We recently looked at the QNAP QM2-2P10G1TA in a general-purpose mini-review. This was part of our preparation work for the HPE ProLiant MicroServer Gen10 Plus Ultimate Customization Guide. We also tested the QNAP QM2-2S-220A adapter. The QM2-2S-220A is a fairly straightforward PCIe 2.0 x4 to SATA M.2 SSD expansion card whereas the QM2-2P10G1TA has both storage and networking onboard. We still wanted to do a mini-review of this card in the context of a general-purpose system and outside of the QNAP NAS ecosystem that it is originally designed for.
QNAP QM2-2S-220A Overview
The QNAP QM2-2S-220A replaces the now EOL’d QNAP QM2-2S card in QNAP’s lineup. A fun fact, we are not showing the box because our unit was indeed the QNAP QM2-2S-220A but the box said QM2-2S and had pictures of the QM2-2S on it.
Providing the PCIe to SATA conversion is an ASMedia ASM1062 PCIe Gen2 x2 to dual SATA III controller chip. This is a seasoned SATA controller so most OSes will support it out of the box. Still, you can use the ASM1062 to double-check whether this QNAP card will work in your system but with Windows and Linux it works out-of-the-box.
The QNAP QM2-2S-220A goes well beyond a simple SATA III chip. QNAP has thermal sensors for both of the M.2 SATA III 6.0Gbps ports. This helps to inform the fan speed so it can remain as silent as possible while still cooling the drives. There are also status LEDs on the back of the card.
One can install two M.2 22110 (110mm) or 2280 (80mm) drives into the QM2-2S-220A. We would have liked to have seen options for shorter drives as well.
Physically, our readers have probably noticed that this card may be a PCIe Gen2 x2 device, but it is in a PCIe x4 connector card. Dimensions of the unit are (L x W x H): 157 x 68.9 x 20.6 mm; 6.18 x 2.71 x 0.81 inch. The unit comes with the low-profile bracket pre-installed but it also comes with a full-height and QNAP specific mounting bracket that is used on some models.
QNAP QM2-2S-220A Performance
The ASM1062 controller is a fairly well-known controller at this point. We simply wanted to test whether we could get full speed from the drives. Here is an example run of one of the drives we tested.
The Silicon Power Ace SATA III SATA M.2 SSD reached close to expected speeds. If one just needs SATA III storage capabilities, the QM2-2S-220A will make an excellent expansion device for these use cases. We see similar results scaling to two drives and we have also tried using mixed SSDs (e.g. two different drive brands and models) and this all works as expected. SATA III levels of performance are not an issue here.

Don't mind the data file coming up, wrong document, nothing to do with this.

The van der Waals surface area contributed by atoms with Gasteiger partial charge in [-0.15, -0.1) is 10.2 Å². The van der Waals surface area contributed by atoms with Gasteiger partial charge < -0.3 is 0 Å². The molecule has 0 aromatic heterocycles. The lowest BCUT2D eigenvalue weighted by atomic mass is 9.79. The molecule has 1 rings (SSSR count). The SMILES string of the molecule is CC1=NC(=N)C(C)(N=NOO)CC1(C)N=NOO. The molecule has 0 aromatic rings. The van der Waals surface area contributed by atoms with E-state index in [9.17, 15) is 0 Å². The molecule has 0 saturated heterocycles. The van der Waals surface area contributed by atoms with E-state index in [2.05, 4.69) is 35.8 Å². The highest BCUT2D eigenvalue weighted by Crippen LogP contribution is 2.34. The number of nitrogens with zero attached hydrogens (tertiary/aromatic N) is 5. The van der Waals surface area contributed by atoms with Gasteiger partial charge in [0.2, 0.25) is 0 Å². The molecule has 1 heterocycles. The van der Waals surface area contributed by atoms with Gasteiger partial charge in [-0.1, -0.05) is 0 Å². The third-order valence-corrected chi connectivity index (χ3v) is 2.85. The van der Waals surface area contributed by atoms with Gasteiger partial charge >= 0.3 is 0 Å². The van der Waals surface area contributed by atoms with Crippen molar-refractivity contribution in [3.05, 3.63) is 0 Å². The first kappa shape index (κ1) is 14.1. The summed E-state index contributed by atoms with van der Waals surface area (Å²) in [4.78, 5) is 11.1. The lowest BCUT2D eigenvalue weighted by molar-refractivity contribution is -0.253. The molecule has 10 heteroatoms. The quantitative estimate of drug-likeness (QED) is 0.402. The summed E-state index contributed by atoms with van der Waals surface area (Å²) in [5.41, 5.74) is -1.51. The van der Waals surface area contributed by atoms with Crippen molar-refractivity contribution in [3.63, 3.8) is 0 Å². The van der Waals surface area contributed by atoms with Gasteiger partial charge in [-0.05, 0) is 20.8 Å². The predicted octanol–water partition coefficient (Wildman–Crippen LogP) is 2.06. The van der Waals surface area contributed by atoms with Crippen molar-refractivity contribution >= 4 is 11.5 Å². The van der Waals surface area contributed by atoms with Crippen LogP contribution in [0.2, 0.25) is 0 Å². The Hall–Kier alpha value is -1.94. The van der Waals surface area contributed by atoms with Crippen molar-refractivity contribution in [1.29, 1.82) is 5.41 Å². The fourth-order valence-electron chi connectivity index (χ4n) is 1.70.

Still, these numbers are now so far from what we see on the PCIe NVMe SSD side that we think is an important story. If you want higher-performance storage, get NVMe SSDs. If you are adding in a card to a PCIe slot anyway, skipping a SATA controller and just using NVMe makes sense. Although the performance was fine, we see this card being used for lower-performance boot or cache media rather than as a performance tier except at the extreme low-end.
In this market, the QNAP QM2-2S-220A is a harder device to recommend outside of the QNAP ecosystem. It is a nice card. Features such as the cooler, temperature monitoring and status LEDs are great. Still, using PCIe slots for SATA these days is much harder as the price premium for NVMe SSDs is so low that it is only for severely PCIe lane constrained systems where we would consider devices like this. Even then the question becomes whether the cooler and LED status lights are worth an 80% premium over units like the StarTech PEX2M2 which offers RAID and more M.2 SSD size offerings. The QNAP unit certainly looks higher quality than the StarTech but it is something to consider.
Overall, this is a case where it works, but we would caution our readers to ensure the card is right for the objective they want to accomplish.